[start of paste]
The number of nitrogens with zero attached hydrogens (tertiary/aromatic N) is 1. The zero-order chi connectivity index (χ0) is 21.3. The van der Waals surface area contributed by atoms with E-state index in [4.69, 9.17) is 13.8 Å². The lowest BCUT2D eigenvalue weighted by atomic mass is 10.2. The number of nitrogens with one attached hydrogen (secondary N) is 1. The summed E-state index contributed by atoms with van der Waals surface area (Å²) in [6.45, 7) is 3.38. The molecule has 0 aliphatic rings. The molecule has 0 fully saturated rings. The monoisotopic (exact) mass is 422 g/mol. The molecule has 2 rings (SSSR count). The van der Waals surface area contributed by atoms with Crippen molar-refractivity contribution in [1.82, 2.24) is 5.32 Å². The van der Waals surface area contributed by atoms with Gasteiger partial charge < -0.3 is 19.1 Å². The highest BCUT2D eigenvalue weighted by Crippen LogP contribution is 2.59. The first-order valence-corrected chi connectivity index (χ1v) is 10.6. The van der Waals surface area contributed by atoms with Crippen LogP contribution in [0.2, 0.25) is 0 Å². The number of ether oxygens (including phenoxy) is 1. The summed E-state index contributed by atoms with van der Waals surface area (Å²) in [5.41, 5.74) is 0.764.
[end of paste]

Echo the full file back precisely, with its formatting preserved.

The number of nitrogens with zero attached hydrogens (tertiary/aromatic N) is 1. The zero-order chi connectivity index (χ0) is 21.3. The van der Waals surface area contributed by atoms with E-state index in [4.69, 9.17) is 13.8 Å². The lowest BCUT2D eigenvalue weighted by atomic mass is 10.2. The number of nitrogens with one attached hydrogen (secondary N) is 1. The summed E-state index contributed by atoms with van der Waals surface area (Å²) in [6.45, 7) is 3.38. The molecule has 0 aliphatic rings. The molecule has 0 fully saturated rings. The monoisotopic (exact) mass is 422 g/mol. The molecule has 2 rings (SSSR count). The van der Waals surface area contributed by atoms with Crippen molar-refractivity contribution in [1.82, 2.24) is 5.32 Å². The van der Waals surface area contributed by atoms with Gasteiger partial charge < -0.3 is 19.1 Å². The highest BCUT2D eigenvalue weighted by Crippen LogP contribution is 2.59. The first-order valence-corrected chi connectivity index (χ1v) is 10.6. The van der Waals surface area contributed by atoms with Crippen LogP contribution in [0.2, 0.25) is 0 Å². The number of ether oxygens (including phenoxy) is 1. The summed E-state index contributed by atoms with van der Waals surface area (Å²) in [5.41, 5.74) is 0.764.